France reclaims 'entrepreneur' roots with leading number of start-ups in Europe (CNBC)
"We are a tech republic," says Nicolas Vassitch, head of the IT department at Ubifrance. It's just that no one knows it, he says. "We have excellent engineers, but most go abroad. You don't even notice them," Mr. Vassitch says. The government is trying to change that. As Economy Minister Emmanuel Macron put it at a recent party to celebrate the French presence at the CES: "We need to find again our spirit of conquest. The word entrepreneur, don't ever forget, is a French word. It's been stolen from us." The start-ups at Ubifrance are working to steal it back. At the practice pitch event one woman stands up and shows off the Bel-T, a belt that is more than a tool to keep pants in place, she says. "It adapts to you," says Carine Coulm, the general manager of Emiota, whether that means you've had a big lunch or simply like your belt looser in the afternoons.

New Jersey man arrested for stealing $1K worth of breast pumps: police (NYDN)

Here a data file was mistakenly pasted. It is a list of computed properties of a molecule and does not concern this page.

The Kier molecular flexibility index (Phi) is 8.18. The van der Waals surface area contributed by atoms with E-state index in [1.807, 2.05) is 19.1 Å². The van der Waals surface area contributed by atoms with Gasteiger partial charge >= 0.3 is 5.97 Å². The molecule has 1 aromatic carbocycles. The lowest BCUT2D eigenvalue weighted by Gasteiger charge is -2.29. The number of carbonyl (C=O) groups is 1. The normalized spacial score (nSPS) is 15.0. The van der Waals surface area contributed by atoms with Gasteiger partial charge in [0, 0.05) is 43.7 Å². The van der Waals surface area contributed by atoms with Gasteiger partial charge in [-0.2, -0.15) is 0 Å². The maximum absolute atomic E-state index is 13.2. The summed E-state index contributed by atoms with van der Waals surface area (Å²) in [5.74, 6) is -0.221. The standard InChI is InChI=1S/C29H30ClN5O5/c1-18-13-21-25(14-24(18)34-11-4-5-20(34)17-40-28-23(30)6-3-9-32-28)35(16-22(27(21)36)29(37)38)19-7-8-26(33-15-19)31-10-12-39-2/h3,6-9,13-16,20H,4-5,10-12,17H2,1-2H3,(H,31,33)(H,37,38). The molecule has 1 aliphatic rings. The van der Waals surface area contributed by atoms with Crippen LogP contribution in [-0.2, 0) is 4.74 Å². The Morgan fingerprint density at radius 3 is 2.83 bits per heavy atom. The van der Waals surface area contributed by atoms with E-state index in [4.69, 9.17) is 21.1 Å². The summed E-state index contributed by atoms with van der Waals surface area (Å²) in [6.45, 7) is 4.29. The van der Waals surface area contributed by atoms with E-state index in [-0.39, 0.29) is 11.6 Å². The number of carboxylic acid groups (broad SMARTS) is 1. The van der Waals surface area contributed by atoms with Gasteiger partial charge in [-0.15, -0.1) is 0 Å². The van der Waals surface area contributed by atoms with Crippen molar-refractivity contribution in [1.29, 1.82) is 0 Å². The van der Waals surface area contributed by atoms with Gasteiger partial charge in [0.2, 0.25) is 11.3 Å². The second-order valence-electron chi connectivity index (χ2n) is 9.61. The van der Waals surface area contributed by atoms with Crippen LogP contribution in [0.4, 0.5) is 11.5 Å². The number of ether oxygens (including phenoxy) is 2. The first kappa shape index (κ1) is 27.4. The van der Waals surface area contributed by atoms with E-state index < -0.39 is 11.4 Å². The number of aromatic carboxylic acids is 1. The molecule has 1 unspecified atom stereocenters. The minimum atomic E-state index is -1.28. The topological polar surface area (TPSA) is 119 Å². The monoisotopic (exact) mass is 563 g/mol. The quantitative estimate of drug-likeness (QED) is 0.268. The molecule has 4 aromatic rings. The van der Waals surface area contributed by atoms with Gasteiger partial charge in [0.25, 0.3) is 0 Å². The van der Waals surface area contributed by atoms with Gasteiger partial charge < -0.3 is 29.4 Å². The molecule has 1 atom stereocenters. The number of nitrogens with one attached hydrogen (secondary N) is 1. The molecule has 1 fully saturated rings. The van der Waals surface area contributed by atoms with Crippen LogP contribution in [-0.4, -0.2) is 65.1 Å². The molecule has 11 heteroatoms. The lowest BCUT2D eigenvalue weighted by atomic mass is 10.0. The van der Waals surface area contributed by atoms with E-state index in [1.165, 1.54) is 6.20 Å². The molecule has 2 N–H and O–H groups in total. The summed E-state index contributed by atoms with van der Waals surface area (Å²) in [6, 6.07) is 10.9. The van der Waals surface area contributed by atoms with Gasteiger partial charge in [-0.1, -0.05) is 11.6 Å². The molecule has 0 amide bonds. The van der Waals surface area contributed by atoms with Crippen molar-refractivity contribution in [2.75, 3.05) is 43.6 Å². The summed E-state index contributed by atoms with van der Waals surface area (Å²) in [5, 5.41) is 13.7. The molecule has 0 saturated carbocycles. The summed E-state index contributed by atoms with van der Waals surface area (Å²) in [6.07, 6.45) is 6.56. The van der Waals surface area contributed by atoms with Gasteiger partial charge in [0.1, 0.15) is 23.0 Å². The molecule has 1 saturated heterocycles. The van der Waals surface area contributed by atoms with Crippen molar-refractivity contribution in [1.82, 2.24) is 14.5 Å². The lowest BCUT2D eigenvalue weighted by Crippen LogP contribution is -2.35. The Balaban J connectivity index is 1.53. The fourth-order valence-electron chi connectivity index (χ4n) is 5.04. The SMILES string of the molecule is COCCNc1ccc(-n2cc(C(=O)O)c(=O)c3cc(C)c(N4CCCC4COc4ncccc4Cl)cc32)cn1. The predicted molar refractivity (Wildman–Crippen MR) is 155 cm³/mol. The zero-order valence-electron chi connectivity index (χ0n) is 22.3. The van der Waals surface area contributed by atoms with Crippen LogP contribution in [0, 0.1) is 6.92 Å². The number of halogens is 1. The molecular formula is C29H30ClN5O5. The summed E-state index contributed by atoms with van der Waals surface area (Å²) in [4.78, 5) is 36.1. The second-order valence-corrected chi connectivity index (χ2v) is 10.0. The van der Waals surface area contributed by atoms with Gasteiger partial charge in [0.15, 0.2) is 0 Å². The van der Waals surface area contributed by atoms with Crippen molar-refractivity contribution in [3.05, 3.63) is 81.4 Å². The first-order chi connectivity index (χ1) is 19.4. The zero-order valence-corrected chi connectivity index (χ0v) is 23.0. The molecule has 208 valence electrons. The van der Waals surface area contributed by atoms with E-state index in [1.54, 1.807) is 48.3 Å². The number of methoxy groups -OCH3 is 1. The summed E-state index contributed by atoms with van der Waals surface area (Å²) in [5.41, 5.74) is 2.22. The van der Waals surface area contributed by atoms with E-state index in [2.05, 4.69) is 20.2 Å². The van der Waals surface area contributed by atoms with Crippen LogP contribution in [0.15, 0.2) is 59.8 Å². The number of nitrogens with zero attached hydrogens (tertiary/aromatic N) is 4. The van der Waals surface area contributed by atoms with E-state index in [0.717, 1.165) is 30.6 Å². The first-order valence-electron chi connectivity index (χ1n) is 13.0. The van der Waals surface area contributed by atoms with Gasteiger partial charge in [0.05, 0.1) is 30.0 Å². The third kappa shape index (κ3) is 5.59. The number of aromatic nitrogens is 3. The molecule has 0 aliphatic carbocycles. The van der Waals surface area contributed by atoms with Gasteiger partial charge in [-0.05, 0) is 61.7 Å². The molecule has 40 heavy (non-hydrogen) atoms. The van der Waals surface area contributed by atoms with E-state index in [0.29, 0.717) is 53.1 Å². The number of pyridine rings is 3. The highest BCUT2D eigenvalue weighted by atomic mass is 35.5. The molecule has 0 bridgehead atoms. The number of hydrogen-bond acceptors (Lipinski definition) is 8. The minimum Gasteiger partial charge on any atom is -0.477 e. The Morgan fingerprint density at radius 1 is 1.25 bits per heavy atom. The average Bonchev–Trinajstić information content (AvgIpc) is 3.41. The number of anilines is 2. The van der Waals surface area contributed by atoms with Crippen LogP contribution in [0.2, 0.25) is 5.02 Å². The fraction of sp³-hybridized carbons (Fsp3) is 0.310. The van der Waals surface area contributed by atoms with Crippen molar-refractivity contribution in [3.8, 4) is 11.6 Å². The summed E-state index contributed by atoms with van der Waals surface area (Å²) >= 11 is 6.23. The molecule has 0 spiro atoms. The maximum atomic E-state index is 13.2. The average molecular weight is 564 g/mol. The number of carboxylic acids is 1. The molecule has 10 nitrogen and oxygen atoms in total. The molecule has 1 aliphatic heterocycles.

A New Jersey man has been busted for allegedly stealing $1,000 worth of breast pumps from a Burlington Coat Factory, police said. Joseph Galucci, 34, was charged with shoplifting Wednesday after surveillance video capturing the outrageous Dec. 1 theft was posted on social media, Brick Township Police stated in a release. The 34-year-old was identified by police with the public's help after this surveillance video, showing Galucci entering the store, was posted online. The 34-year-old was identified by police with the public's help after this surveillance video, showing Galucci entering the store, was posted online. Tips consequently poured in, leading to his identity and eventual arrest. Galucci is being held at the Ocean County jail on $20,000 bail.

Apollo Plots Salvaging of Bad Caesars Bet (WSJ)